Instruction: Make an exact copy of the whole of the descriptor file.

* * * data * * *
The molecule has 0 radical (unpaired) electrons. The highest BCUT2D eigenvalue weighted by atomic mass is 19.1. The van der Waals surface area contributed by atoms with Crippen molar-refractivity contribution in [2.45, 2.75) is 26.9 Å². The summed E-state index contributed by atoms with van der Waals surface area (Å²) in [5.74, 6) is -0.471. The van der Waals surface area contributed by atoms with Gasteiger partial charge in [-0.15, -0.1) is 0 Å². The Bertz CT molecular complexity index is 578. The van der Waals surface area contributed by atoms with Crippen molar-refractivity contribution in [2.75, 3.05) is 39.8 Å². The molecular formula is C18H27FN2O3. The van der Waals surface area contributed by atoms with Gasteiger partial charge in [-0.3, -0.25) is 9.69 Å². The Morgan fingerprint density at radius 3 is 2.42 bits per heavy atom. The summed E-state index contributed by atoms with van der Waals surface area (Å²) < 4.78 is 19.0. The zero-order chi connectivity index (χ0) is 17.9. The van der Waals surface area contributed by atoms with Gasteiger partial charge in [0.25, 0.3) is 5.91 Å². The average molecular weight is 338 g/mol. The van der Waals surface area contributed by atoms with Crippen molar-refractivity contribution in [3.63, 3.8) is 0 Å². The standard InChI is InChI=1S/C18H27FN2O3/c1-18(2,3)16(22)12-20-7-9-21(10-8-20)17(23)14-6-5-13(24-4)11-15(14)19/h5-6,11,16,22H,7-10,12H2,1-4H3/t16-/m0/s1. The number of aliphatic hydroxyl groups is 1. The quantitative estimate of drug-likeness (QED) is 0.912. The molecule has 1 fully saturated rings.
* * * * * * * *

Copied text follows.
The molecule has 0 radical (unpaired) electrons. The highest BCUT2D eigenvalue weighted by atomic mass is 19.1. The van der Waals surface area contributed by atoms with Crippen molar-refractivity contribution in [2.45, 2.75) is 26.9 Å². The summed E-state index contributed by atoms with van der Waals surface area (Å²) in [5.74, 6) is -0.471. The van der Waals surface area contributed by atoms with Gasteiger partial charge in [-0.15, -0.1) is 0 Å². The Bertz CT molecular complexity index is 578. The van der Waals surface area contributed by atoms with Crippen molar-refractivity contribution in [2.75, 3.05) is 39.8 Å². The molecular formula is C18H27FN2O3. The van der Waals surface area contributed by atoms with Gasteiger partial charge in [-0.3, -0.25) is 9.69 Å². The Morgan fingerprint density at radius 3 is 2.42 bits per heavy atom. The summed E-state index contributed by atoms with van der Waals surface area (Å²) < 4.78 is 19.0. The zero-order chi connectivity index (χ0) is 17.9. The van der Waals surface area contributed by atoms with Gasteiger partial charge in [0.25, 0.3) is 5.91 Å². The average molecular weight is 338 g/mol. The van der Waals surface area contributed by atoms with Crippen molar-refractivity contribution in [3.63, 3.8) is 0 Å². The standard InChI is InChI=1S/C18H27FN2O3/c1-18(2,3)16(22)12-20-7-9-21(10-8-20)17(23)14-6-5-13(24-4)11-15(14)19/h5-6,11,16,22H,7-10,12H2,1-4H3/t16-/m0/s1. The number of aliphatic hydroxyl groups is 1. The quantitative estimate of drug-likeness (QED) is 0.912. The molecule has 1 fully saturated rings.